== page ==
National Security
1:40 pm
Fri October 12, 2012

Russia No Longer Wants U.S. Aid To Secure Nukes

Under President Vladimir Putin, Russia has been backing away from U.S. aid. Russia now says it does not want to extend a U.S. assistance program that has helped secure and dismantle nuclear weapons dating to the Soviet era. The program has been in place for two decades and has been considered a big success.
Yuri Kadobnov AFP/Getty Images

Originally published on Fri October 12, 2012 3:59 pm

When the Soviet Union splintered two decades ago, one of the biggest U.S. worries was how to ensure that the vast Soviet arsenal of nuclear weapons was kept secure.

The American response was the Cooperative Threat Reduction program of 1992. The U.S. provided money and expertise to lock down and track weapons of mass destruction and make sure they stayed out of the hands of rogue regimes or terrorists.

The program has been hailed as a great success, with thousands of Soviet nuclear weapons dismantled over the years.

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Planet Money
1:18 pm
Fri October 12, 2012

Remember The 14-Year-Old Who Bought A House? She Just Bought Another One

This is Willow's new house.
Shannon Moore

Originally published on Thu October 18, 2012 10:20 am

Willow Tufano became a homeowner earlier this year. This was newsworthy because Willow was 14 years old. She raised money to buy the house by selling stuff on Craigslist.

I spoke to Willow again last week and got an update. She's 15 now, and her life over the past few months was sort of surreal. She got caught up in two dramas: America's housing market and America's media circus.

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The Two-Way
1:12 pm
Fri October 12, 2012

New Regulations Aimed At Black Lung Disease Appear To Be Stalled

Originally published on Sat October 13, 2012 10:37 am

Reporting by the Charleston Gazette this week suggests that the Obama administration's efforts to impose tough new limits on miners' exposure to coal dust have stalled.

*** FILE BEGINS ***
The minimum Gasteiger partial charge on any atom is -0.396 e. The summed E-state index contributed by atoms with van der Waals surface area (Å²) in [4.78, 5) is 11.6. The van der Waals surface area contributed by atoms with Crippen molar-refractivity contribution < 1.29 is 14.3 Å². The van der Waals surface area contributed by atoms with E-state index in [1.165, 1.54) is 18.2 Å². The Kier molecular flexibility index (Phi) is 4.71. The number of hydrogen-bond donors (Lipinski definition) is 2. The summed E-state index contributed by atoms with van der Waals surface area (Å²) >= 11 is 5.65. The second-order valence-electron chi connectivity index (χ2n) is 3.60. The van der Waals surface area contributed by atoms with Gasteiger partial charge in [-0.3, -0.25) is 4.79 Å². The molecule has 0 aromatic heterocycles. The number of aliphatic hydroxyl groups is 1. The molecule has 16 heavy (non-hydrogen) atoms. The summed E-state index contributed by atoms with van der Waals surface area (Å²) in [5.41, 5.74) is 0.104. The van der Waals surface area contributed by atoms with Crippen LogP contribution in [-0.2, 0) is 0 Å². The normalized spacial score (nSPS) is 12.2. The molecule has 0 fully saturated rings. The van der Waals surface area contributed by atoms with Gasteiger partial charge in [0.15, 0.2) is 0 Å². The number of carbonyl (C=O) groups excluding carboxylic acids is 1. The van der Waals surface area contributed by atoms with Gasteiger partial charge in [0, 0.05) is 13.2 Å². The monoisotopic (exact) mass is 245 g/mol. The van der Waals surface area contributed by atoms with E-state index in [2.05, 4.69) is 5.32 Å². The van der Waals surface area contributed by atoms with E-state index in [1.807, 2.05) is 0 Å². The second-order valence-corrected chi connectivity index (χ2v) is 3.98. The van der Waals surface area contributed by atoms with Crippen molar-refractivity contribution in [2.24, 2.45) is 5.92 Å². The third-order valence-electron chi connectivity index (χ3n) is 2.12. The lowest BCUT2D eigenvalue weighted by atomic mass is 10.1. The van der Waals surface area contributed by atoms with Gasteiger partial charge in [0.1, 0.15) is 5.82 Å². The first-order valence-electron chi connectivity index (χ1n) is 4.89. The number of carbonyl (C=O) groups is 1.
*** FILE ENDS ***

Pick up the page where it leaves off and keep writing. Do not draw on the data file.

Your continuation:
The United Mine Workers Union suggests election year politics may be the reason.

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The Two-Way
1:07 pm
Fri October 12, 2012

Shuttle Endeavour Begins 12-Mile Crawl To New Los Angeles Home

The space shuttle Endeavour is seen atop the Over Land Transporter after exiting the Los Angeles International Airport on its way to its new home at the California Science Center in Los Angeles
Bull Ingalls NASA

The Shuttle Endeavour began an incredible 12-mile journey through the streets of Southern California. The trip ends at its new home at the California Science Center.

Perhaps the AP put it best: In space, the shuttle traveled at a blazing 17,500 mph. But this final victory lap through narrow Los Angeles streets will proceed at 2 mph.

The AP adds:

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The Two-Way
12:37 pm
Fri October 12, 2012

If Lance Armstrong Is Stripped, No One May Get His Tour De France Titles

Lance Armstrong, in the leader's yellow jersey, during the 2001 Tour de France.
Patrick Kovarik AFP/Getty Images

Two days after the United States Anti-Doping Agency's release of the evidence it says shows that cyclist Lance Armstrong was part of "the most sophisticated, professionalized and successful doping program that sport has ever seen," the head of the Tour de France has said the world's most famous race will officially have no winners of the seven Tours that Armstrong won if he is stripped of those titles.